You could repeat the analysis for Emerging Markets stocks, small caps, and other asset classes. This suggests that you should, in theory, be able to bring your portfolio’s overall risk down by diversifying your assets across multiple asset classes. In finance, this is based on the statistical concepts of correlation, R-squared and beta. Behind those metrics lies a simple truth: different factors drive the performance of different asset classes.

Or rather, they did.

Back in the 1980s, most advisers would have told you to diversify your portfolio among U.S. stocks, Emerging Market stocks, European stocks, bonds, and possibly other asset classes. And they would have been mostly right.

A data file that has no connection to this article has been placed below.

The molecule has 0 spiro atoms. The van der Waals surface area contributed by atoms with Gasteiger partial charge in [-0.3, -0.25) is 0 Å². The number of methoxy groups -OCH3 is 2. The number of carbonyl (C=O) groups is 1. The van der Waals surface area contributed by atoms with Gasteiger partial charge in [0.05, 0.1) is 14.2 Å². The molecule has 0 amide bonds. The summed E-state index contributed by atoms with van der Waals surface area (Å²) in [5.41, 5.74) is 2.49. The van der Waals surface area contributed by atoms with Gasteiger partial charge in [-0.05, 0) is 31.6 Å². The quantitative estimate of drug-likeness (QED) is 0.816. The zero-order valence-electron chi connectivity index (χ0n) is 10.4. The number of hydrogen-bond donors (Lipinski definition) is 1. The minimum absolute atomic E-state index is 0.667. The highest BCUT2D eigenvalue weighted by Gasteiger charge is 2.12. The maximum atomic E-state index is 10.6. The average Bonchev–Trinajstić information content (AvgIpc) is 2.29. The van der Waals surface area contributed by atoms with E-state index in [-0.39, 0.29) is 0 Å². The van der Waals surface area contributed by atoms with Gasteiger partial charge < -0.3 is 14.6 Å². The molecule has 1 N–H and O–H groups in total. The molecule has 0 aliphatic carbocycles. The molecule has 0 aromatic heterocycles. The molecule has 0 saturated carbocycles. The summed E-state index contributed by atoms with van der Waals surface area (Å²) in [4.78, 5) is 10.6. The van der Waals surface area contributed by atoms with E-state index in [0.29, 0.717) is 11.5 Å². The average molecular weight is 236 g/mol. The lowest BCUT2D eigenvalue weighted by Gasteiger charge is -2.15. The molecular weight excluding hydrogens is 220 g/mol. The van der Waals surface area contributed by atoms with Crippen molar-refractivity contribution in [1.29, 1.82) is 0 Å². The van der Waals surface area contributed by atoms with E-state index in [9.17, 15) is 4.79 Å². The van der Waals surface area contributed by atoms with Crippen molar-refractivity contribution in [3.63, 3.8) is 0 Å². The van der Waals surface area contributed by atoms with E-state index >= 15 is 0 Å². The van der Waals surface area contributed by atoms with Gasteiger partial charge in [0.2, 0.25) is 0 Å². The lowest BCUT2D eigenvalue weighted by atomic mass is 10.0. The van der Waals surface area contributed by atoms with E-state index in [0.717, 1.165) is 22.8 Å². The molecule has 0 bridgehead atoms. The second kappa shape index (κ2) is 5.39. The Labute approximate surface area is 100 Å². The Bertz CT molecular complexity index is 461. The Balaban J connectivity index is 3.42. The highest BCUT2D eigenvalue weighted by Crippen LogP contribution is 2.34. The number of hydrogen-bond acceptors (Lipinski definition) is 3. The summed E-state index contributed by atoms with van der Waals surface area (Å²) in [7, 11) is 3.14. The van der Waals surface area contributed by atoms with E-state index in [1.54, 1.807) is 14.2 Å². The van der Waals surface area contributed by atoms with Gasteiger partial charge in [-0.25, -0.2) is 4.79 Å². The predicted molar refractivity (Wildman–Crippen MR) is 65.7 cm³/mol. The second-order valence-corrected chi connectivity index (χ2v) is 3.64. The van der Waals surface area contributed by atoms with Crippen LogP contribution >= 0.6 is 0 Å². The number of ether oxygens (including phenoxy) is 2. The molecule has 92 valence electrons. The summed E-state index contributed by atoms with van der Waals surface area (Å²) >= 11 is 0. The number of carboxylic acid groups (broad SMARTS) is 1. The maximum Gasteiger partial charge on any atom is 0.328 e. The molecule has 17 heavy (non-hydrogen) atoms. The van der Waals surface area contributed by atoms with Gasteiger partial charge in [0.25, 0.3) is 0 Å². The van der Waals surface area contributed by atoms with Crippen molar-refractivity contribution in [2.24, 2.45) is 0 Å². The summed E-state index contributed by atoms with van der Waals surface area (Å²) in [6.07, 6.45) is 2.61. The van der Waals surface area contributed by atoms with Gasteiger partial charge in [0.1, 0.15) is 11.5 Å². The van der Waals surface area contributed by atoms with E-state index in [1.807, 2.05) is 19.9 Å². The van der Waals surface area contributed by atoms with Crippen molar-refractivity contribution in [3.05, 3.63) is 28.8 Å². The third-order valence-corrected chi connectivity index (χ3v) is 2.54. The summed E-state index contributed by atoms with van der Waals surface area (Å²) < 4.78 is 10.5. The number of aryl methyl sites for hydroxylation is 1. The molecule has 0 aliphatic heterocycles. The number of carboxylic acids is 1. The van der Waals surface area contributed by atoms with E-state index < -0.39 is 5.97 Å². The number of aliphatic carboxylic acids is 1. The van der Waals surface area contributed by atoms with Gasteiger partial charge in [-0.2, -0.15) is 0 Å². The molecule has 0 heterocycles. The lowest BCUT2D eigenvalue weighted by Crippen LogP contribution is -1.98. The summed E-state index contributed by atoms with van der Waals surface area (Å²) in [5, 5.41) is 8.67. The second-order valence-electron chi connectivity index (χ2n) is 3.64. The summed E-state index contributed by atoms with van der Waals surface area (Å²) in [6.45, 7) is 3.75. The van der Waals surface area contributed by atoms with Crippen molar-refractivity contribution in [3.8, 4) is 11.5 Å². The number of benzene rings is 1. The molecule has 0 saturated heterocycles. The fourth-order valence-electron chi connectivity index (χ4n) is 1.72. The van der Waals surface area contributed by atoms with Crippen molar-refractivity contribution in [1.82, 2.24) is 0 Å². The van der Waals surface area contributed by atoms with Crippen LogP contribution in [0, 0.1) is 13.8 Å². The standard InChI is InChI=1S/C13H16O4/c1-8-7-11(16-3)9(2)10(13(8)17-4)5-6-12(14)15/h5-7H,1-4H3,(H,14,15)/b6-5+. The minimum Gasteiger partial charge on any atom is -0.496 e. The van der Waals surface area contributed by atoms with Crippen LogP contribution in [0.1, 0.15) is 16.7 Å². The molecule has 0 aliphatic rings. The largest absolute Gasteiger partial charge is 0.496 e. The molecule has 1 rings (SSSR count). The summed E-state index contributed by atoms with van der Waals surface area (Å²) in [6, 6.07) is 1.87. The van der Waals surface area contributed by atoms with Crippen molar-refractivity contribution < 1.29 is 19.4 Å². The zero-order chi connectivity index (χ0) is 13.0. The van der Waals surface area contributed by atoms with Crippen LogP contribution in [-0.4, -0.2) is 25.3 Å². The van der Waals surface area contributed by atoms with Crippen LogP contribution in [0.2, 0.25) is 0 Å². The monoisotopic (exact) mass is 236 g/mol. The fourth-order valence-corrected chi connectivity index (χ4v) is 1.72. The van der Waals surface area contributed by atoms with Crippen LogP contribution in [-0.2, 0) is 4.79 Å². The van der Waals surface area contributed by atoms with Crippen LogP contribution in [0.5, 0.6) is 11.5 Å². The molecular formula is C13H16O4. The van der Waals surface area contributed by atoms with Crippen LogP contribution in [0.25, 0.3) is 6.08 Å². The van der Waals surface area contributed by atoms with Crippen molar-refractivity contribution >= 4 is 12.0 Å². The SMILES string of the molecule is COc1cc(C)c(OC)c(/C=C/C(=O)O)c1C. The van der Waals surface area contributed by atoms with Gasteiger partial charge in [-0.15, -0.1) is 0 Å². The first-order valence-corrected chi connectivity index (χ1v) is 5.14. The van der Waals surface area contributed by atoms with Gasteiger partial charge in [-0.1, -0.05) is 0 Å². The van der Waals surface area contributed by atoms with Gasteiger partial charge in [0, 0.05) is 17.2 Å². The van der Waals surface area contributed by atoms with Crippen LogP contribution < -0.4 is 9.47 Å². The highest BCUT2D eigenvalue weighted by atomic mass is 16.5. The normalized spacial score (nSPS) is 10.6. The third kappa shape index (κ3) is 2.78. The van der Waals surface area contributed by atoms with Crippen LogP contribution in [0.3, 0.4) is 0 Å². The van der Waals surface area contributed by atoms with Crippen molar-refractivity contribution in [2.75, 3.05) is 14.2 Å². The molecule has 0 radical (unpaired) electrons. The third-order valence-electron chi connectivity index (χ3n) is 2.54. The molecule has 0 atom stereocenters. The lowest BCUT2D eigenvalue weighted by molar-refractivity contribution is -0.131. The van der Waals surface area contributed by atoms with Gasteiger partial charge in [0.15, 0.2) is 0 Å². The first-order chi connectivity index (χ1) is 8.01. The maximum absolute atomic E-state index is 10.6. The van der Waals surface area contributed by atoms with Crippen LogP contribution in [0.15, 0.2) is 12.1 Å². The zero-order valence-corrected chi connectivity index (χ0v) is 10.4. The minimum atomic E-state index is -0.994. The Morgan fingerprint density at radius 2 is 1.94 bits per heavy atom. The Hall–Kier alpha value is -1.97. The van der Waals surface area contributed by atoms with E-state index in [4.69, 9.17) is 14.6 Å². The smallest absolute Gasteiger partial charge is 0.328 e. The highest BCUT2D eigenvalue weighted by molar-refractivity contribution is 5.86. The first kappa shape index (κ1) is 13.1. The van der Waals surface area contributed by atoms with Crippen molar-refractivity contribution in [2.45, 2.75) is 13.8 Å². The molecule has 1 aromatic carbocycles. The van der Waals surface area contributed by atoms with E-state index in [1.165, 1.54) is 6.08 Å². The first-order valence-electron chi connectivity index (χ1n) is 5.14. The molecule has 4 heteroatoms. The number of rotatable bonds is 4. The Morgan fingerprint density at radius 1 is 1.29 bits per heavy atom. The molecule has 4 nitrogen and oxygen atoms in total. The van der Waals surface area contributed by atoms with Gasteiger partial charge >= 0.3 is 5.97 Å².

Correlations between asset classes are not constant. In the previous example of U.S. stocks and U.S. bonds, correlation actually fluctuated between -0.7 (diversification would have worked very well) and +0.7 (diversification would have worked, but not as well). But what we find is that in times of crisis, correlations between asset classes move closer to 1 (i.e., all asset classes move in the same direction – down). This effect is temporary, but strong enough to create some unanticipated losses in portfolios that were thought to be immune from such events.

Does diversification still work?

The answer is: “Yes, but…”